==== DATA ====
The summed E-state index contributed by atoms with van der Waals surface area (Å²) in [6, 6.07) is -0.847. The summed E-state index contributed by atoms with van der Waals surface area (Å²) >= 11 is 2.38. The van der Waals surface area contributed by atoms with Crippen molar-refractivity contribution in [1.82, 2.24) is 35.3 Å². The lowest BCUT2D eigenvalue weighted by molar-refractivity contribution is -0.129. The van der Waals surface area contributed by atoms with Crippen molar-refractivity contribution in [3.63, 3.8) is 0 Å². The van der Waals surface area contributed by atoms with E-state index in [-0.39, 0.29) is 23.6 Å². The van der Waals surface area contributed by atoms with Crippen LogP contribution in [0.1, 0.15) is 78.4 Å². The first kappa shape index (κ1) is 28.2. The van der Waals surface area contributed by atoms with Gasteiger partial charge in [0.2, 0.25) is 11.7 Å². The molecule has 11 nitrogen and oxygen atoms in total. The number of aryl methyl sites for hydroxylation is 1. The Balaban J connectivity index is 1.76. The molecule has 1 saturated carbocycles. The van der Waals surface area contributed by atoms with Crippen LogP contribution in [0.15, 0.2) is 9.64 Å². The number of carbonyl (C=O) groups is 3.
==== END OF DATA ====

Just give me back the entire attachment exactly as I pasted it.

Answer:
The summed E-state index contributed by atoms with van der Waals surface area (Å²) in [6, 6.07) is -0.847. The summed E-state index contributed by atoms with van der Waals surface area (Å²) >= 11 is 2.38. The van der Waals surface area contributed by atoms with Crippen molar-refractivity contribution in [1.82, 2.24) is 35.3 Å². The lowest BCUT2D eigenvalue weighted by molar-refractivity contribution is -0.129. The van der Waals surface area contributed by atoms with Crippen molar-refractivity contribution in [3.63, 3.8) is 0 Å². The van der Waals surface area contributed by atoms with E-state index in [-0.39, 0.29) is 23.6 Å². The van der Waals surface area contributed by atoms with Crippen LogP contribution in [0.1, 0.15) is 78.4 Å². The first kappa shape index (κ1) is 28.2. The van der Waals surface area contributed by atoms with Gasteiger partial charge in [0.2, 0.25) is 11.7 Å². The molecule has 11 nitrogen and oxygen atoms in total. The number of aryl methyl sites for hydroxylation is 1. The Balaban J connectivity index is 1.76. The molecule has 1 saturated carbocycles. The van der Waals surface area contributed by atoms with Crippen LogP contribution in [0.15, 0.2) is 9.64 Å². The number of carbonyl (C=O) groups is 3.